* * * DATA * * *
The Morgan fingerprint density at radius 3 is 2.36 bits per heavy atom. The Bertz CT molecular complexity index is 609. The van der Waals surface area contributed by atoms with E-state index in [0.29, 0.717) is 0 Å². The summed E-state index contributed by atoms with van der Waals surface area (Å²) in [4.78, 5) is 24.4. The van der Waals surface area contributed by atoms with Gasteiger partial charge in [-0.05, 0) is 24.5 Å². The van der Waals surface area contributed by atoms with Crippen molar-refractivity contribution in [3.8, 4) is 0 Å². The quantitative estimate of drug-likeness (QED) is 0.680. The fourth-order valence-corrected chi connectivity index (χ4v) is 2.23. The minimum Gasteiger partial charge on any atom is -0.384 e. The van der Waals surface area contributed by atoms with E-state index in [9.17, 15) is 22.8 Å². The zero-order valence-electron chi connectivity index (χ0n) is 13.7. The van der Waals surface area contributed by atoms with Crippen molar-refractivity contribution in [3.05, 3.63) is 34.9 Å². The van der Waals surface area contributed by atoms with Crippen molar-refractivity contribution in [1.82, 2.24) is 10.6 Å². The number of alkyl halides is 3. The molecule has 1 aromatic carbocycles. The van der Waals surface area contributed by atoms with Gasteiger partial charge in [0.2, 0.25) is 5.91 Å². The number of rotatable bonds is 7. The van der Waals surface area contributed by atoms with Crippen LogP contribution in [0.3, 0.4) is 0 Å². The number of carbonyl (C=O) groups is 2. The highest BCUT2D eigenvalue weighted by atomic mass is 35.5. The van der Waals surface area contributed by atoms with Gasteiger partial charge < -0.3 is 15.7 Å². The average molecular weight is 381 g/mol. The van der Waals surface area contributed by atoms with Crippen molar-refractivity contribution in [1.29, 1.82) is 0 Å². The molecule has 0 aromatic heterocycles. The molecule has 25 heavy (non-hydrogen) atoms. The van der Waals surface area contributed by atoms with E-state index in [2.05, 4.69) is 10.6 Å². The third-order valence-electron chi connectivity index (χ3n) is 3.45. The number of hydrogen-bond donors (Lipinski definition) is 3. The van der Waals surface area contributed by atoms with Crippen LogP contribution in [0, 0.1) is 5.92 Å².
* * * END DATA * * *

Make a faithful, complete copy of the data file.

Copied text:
The Morgan fingerprint density at radius 3 is 2.36 bits per heavy atom. The Bertz CT molecular complexity index is 609. The van der Waals surface area contributed by atoms with E-state index in [0.29, 0.717) is 0 Å². The summed E-state index contributed by atoms with van der Waals surface area (Å²) in [4.78, 5) is 24.4. The van der Waals surface area contributed by atoms with Gasteiger partial charge in [-0.05, 0) is 24.5 Å². The van der Waals surface area contributed by atoms with Crippen molar-refractivity contribution in [3.8, 4) is 0 Å². The quantitative estimate of drug-likeness (QED) is 0.680. The fourth-order valence-corrected chi connectivity index (χ4v) is 2.23. The minimum Gasteiger partial charge on any atom is -0.384 e. The van der Waals surface area contributed by atoms with E-state index in [9.17, 15) is 22.8 Å². The zero-order valence-electron chi connectivity index (χ0n) is 13.7. The van der Waals surface area contributed by atoms with Crippen molar-refractivity contribution in [3.05, 3.63) is 34.9 Å². The van der Waals surface area contributed by atoms with Crippen molar-refractivity contribution in [1.82, 2.24) is 10.6 Å². The number of alkyl halides is 3. The molecule has 1 aromatic carbocycles. The van der Waals surface area contributed by atoms with Gasteiger partial charge in [0.2, 0.25) is 5.91 Å². The number of rotatable bonds is 7. The van der Waals surface area contributed by atoms with Crippen LogP contribution in [0.3, 0.4) is 0 Å². The number of carbonyl (C=O) groups is 2. The highest BCUT2D eigenvalue weighted by atomic mass is 35.5. The van der Waals surface area contributed by atoms with Gasteiger partial charge < -0.3 is 15.7 Å². The average molecular weight is 381 g/mol. The van der Waals surface area contributed by atoms with Crippen molar-refractivity contribution in [1.29, 1.82) is 0 Å². The molecule has 0 aromatic heterocycles. The molecule has 25 heavy (non-hydrogen) atoms. The van der Waals surface area contributed by atoms with E-state index in [2.05, 4.69) is 10.6 Å². The third-order valence-electron chi connectivity index (χ3n) is 3.45. The number of hydrogen-bond donors (Lipinski definition) is 3. The van der Waals surface area contributed by atoms with Crippen LogP contribution in [0, 0.1) is 5.92 Å².